When I was a couple of years too old to climb onto Santa’s lap with a wish-list, I did just that. All I wanted was a baby sister. That’s all I thought about; that’s what I tacked on the end of my bedtime prayers, right after “bless Mom, Dad, Deanna-Bonita-Vickie-Loren-Julie-Frankie. I already had four sisters and two brothers. Why, oh why, did I want more? Of course Santa can’t deliver babies, but I like to think my prayers and wishes were responsible for planting a seed of a new miracle, because nine months after Christmas, I had my baby sister. I still like to think of her as my personal gift from God.
Mom brought another sweet bundle home and told us her name was Marcia. Aunt Pat said “Oh my. Don’t you know Marsha means swamp water?” Aunt Pat was the tallest woman I knew. Just being tall made her look like she was smarter than everyone, because the only way she could see me was to look down. Aunt Pat married to my Uncle Ken, Mom’s baby brother. He was way up there, even taller than Aunt Pat. Those two looked like movie stars with sharp haircuts and starched-crisp clothes that hung on their trim bodies like they were born wearing them. My clothes were special made, but I was always wrinkled and spilling things.
“Her name is Marcia,” Mom said pressing her lips together so her smile was a thin line. Her bottom eyelids did a little pulse up; the second sign she was holding back some amount of anger, even though she had a smile painted on. “Marcia means Fearless.” Aunt Pat laid her silk-smooth fingertips on top of Mom’s hands. Mom’s hands looked more like Grandma’s than Aunt Pat’s; the kind that could pick raspberries, and make applesauce, and brush up a pony-tail that would stay put all day long.
Marcia was Bonita’s pal when we were little girls, that’s because Frankie was my pal; Frankie started the pal-business. Marcia had hair the color of a silver Palomino’s mane, only curly like Shirley Temple’s. Marcia had eyes the color of chestnuts, almost as dark as Bonita’s. Marcia loved horses, just like Bonita did, and Bonita taught Marcia all about how to take care of something she loved so much. Still, Marcia was my gift. I could share; everyone in my family knew how to share, that’s what made my family run smooth.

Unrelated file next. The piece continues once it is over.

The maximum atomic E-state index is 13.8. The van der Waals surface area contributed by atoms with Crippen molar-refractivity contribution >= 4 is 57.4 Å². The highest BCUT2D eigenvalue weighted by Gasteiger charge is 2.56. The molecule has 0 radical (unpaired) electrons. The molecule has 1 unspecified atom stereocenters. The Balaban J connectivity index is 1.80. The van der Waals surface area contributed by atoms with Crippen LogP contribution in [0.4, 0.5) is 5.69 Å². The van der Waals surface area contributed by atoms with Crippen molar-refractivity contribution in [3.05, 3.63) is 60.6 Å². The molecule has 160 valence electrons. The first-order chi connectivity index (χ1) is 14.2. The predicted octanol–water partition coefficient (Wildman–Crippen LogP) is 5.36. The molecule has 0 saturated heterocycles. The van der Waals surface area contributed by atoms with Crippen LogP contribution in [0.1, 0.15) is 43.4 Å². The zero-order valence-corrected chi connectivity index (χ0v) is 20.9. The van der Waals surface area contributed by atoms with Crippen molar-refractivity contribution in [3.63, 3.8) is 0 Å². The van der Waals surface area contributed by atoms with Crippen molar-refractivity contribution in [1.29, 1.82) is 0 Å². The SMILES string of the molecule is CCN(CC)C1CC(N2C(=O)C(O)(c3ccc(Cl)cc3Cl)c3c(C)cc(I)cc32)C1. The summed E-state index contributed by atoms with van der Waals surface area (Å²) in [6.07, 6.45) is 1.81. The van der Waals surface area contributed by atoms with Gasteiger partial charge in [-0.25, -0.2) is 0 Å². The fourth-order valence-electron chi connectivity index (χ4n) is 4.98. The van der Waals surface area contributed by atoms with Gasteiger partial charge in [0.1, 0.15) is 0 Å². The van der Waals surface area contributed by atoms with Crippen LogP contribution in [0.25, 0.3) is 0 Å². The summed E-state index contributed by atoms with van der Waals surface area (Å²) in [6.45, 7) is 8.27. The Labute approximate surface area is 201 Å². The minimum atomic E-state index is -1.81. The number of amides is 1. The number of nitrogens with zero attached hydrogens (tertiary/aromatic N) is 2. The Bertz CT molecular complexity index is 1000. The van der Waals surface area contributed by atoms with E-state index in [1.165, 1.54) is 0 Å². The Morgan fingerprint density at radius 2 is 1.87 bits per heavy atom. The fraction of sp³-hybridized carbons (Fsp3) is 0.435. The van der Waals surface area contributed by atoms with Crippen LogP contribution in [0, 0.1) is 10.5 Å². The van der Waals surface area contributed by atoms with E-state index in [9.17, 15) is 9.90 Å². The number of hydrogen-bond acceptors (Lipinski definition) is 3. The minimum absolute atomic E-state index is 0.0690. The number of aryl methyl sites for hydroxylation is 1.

Marcia was tiny and quiet like a sweet little field mouse. Her name got morphed from Marcia to Marcie to Minni Mouse, to Mousie, to Moosie. Moosie stuck. One day, I found Moosie crying, because she believed everyone thought she looked like a Moose.
“No, no, that’s not why you’re call Moosie,” I tried to explain. “That name stuck, because it’s so ironic.” I was almost in high school my then. I knew lots of big words about words, like oxymoron, and onamonapia, and alliteration, because I liked words and words about words were the very best words. “You’re so tiny and cute, a Moose is the last thing anyone would think of to describe you.”
Marcia turned those chestnut eyes up at me, all shiny-wet with tears. “I thought it was because of my big teeth,” she said between quivery lips, so her voice came out like a bubbly whisper.
“What big teeth?” I studied her mouth, because I never thought about her teeth; Marcia was the sweetest little thing I ever saw, with those big brown eyes, and soft angel-hair curling all around her tiny ears, and down over her forehead. “You just have grown up teeth in a little girl’s mouth.” I was pretty sure about that, because everybody’s permanent teeth looked big when they first got them. “Pretty soon, you’ll have a perfect smile, just like mine.” The dentist said I had a perfect bite. It was super to know that there was something perfect about me. And here was my perfect little Marcia worried about the one thing that was no problem for me and I never even had to think about for one second of my time.
Marcia let her breath out in one long stuttery sigh and hugged me tight. The aroma of Johnson & Johnson Baby Shampoo drifted up all around me; that smelled better than chocolate chip cookies fresh out of the oven. That was the best feelings in the world.
I never thought of Moosie as anything but a nickname, I never even thought of it as calling her a Moose. From then on it was Marcia or Marcie, all the way.
Marcia is all grown up with perfect smile and a heart spilling over with love. She has a special knack for recognizing love all around her, even in the most common of experiences. Here’s a scan of one of the note cards she made, with the quote she put inside. She sure is one special gift from God; almost makes me want to climb on Santa’s lap again!
Happy Birthday, Marcia.